On the bus over as we were driving across London Bridge there were hundreds of business people vacating the financial district.  Leslie, the current docent on the bus, commented on it, wondering what’s going on.  We got onto the boat where there were 2 TV screens set up and saw the horrible scenes of the planes crashing into the Twin Towers in New York.

Like the rest of the world, we were stunned.

I have a completely different perspective than most Americans because of this.  For one thing, we weren’t familiar with where to get information here.  At home I would have been glued to CNN.  The papers and television have an outsiders view so we felt distanced and not a part of what the nation was actually going through.  That first day, after hearing about it, we both decided that we were going to move forward and enjoy our trip.  There was nothing we could do and it wouldn’t do to mope around and change our plans.

What I do remember the most is being overwhelmed by the British people coming together to support the US.  Thousands of people leaving flowers and cards at the US Embassy. It was the only story on the news and in the papers and every venue is having some kind of memorial, prayer or moment of silence. There were special services at the churches and cathedrals.

That night we went to see “Les Miserables” and there aren’t words to describe how perfect this show was.  It was 18 pounds, which, at the time was about $27.00.  We were in the fourth row! Before the show started the actor that played Jean Val Jean asked for a moment of silence to honor the Americans killed that day.  To this day I tear up when I hear the music.

After such an emotional day it was good to have a calm place to go back to.  Tomorrow we are taking a tour of the Royal Mews and Buckingham Palace.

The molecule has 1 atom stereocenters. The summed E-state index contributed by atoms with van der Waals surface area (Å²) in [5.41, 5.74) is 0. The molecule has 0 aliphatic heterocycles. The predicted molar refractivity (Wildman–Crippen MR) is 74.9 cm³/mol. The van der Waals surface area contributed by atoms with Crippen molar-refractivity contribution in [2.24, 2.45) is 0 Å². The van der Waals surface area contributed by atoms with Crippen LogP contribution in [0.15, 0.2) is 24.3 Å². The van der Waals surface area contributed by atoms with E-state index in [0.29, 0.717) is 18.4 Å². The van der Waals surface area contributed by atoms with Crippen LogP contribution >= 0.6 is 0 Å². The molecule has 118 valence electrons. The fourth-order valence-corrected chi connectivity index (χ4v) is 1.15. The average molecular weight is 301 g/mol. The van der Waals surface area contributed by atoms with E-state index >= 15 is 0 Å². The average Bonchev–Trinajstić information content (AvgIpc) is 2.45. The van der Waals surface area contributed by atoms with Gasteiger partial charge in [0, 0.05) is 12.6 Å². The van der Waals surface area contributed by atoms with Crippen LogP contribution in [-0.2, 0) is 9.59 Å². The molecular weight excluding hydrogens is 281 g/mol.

2 thoughts on “9/11 in London

  1. Politeness is the hallmark of being British, something you should really have considered when writing this cool essay: the traditional English Breakfast is not ‘their take on bacon and eggs,’ it’s ‘the traditional English Breakfast.’ The cross-bred bacon wasn’t bacon, it’s rashers, and sliced bread(toast) isn’t considered as bread any where in Europe, it’s toast. Your breakfast doesn’t have any beans or pudding, so it’s not Full-Monty but it’s still brilliant.

    9/11 was unfortunate, but it’s not a public holiday, and the Brits also had a follow up attack(7/7), a triple whammy with eploding buses and trains – people died, but life goes on. It’s great that you’re having fun, but remember, you’re not in America, forget where you came from and enjoy where you are: it’s not the USA.

    But you were correct on the marmite: tough sailing


  2. Hey Lex,
    You’re right, saying an English breakfast is a “take” on bacon & eggs was a poor choice of words. Let’s face it, our bacon and eggs is really a take on an English breakfast! It’s been around a whole lot longer, Since so many of us come from English ancestors, it’s natural that the basis for many things is English .
    I was basically trying describe it to someone who hasn’t had a chance to go yet, so I put it in terms that an American would relate to and compared it to ours for a reference.
    This is my perspective as an outsider, I love the the experiences that I’ve had because they were in England, not in spite of it.
    Thanks so much for commenting